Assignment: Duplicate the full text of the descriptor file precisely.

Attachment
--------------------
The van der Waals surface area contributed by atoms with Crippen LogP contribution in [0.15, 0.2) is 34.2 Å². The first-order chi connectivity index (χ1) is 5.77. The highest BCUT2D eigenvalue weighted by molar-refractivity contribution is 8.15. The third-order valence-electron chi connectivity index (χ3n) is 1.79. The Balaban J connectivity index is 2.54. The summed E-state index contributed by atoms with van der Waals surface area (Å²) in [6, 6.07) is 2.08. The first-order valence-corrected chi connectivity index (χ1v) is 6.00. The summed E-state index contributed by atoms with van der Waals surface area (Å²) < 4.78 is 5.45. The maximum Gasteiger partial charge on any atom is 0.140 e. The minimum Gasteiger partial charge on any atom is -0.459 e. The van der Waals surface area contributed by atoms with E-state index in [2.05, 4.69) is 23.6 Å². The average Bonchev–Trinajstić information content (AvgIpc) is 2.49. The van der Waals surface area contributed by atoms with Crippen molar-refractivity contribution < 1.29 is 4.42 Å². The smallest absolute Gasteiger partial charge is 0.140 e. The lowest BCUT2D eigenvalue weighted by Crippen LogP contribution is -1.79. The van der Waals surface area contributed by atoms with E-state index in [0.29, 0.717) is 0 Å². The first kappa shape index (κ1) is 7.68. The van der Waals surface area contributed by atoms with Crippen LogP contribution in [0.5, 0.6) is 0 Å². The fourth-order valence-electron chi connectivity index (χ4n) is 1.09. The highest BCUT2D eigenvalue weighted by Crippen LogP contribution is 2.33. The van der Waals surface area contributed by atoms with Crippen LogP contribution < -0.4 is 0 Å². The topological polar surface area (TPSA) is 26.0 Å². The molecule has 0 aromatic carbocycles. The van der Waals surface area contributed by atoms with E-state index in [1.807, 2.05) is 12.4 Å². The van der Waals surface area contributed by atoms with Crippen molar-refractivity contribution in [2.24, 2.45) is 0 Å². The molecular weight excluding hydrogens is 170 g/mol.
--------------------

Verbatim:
The van der Waals surface area contributed by atoms with Crippen LogP contribution in [0.15, 0.2) is 34.2 Å². The first-order chi connectivity index (χ1) is 5.77. The highest BCUT2D eigenvalue weighted by molar-refractivity contribution is 8.15. The third-order valence-electron chi connectivity index (χ3n) is 1.79. The Balaban J connectivity index is 2.54. The summed E-state index contributed by atoms with van der Waals surface area (Å²) in [6, 6.07) is 2.08. The first-order valence-corrected chi connectivity index (χ1v) is 6.00. The summed E-state index contributed by atoms with van der Waals surface area (Å²) < 4.78 is 5.45. The maximum Gasteiger partial charge on any atom is 0.140 e. The minimum Gasteiger partial charge on any atom is -0.459 e. The van der Waals surface area contributed by atoms with E-state index in [2.05, 4.69) is 23.6 Å². The average Bonchev–Trinajstić information content (AvgIpc) is 2.49. The van der Waals surface area contributed by atoms with Crippen molar-refractivity contribution < 1.29 is 4.42 Å². The smallest absolute Gasteiger partial charge is 0.140 e. The lowest BCUT2D eigenvalue weighted by Crippen LogP contribution is -1.79. The van der Waals surface area contributed by atoms with E-state index in [0.29, 0.717) is 0 Å². The first kappa shape index (κ1) is 7.68. The van der Waals surface area contributed by atoms with Crippen LogP contribution in [0.5, 0.6) is 0 Å². The fourth-order valence-electron chi connectivity index (χ4n) is 1.09. The highest BCUT2D eigenvalue weighted by Crippen LogP contribution is 2.33. The van der Waals surface area contributed by atoms with Crippen LogP contribution < -0.4 is 0 Å². The topological polar surface area (TPSA) is 26.0 Å². The molecule has 0 aromatic carbocycles. The van der Waals surface area contributed by atoms with E-state index in [1.807, 2.05) is 12.4 Å². The van der Waals surface area contributed by atoms with Crippen molar-refractivity contribution in [2.24, 2.45) is 0 Å². The molecular weight excluding hydrogens is 170 g/mol.